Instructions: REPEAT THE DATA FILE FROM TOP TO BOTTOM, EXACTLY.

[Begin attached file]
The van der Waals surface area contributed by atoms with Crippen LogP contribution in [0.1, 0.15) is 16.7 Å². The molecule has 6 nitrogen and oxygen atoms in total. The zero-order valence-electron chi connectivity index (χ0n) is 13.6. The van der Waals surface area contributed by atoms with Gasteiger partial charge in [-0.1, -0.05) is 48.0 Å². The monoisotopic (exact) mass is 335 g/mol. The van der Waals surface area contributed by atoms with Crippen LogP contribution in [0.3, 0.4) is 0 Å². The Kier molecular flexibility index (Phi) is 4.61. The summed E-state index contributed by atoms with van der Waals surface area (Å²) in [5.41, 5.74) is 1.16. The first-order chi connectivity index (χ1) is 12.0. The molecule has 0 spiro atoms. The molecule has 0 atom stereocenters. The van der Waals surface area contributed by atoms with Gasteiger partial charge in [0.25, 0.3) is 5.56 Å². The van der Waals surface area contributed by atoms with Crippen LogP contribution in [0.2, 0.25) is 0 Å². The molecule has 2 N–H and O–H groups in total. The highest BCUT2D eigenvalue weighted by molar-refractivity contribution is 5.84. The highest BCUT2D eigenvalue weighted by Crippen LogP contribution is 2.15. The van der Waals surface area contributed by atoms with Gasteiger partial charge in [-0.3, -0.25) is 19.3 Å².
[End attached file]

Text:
The van der Waals surface area contributed by atoms with Crippen LogP contribution in [0.1, 0.15) is 16.7 Å². The molecule has 6 nitrogen and oxygen atoms in total. The zero-order valence-electron chi connectivity index (χ0n) is 13.6. The van der Waals surface area contributed by atoms with Gasteiger partial charge in [-0.1, -0.05) is 48.0 Å². The monoisotopic (exact) mass is 335 g/mol. The van der Waals surface area contributed by atoms with Crippen LogP contribution in [0.3, 0.4) is 0 Å². The Kier molecular flexibility index (Phi) is 4.61. The summed E-state index contributed by atoms with van der Waals surface area (Å²) in [5.41, 5.74) is 1.16. The first-order chi connectivity index (χ1) is 12.0. The molecule has 0 spiro atoms. The molecule has 0 atom stereocenters. The van der Waals surface area contributed by atoms with Gasteiger partial charge in [0.25, 0.3) is 5.56 Å². The van der Waals surface area contributed by atoms with Crippen LogP contribution in [0.2, 0.25) is 0 Å². The molecule has 2 N–H and O–H groups in total. The highest BCUT2D eigenvalue weighted by molar-refractivity contribution is 5.84. The highest BCUT2D eigenvalue weighted by Crippen LogP contribution is 2.15. The van der Waals surface area contributed by atoms with Gasteiger partial charge in [-0.3, -0.25) is 19.3 Å².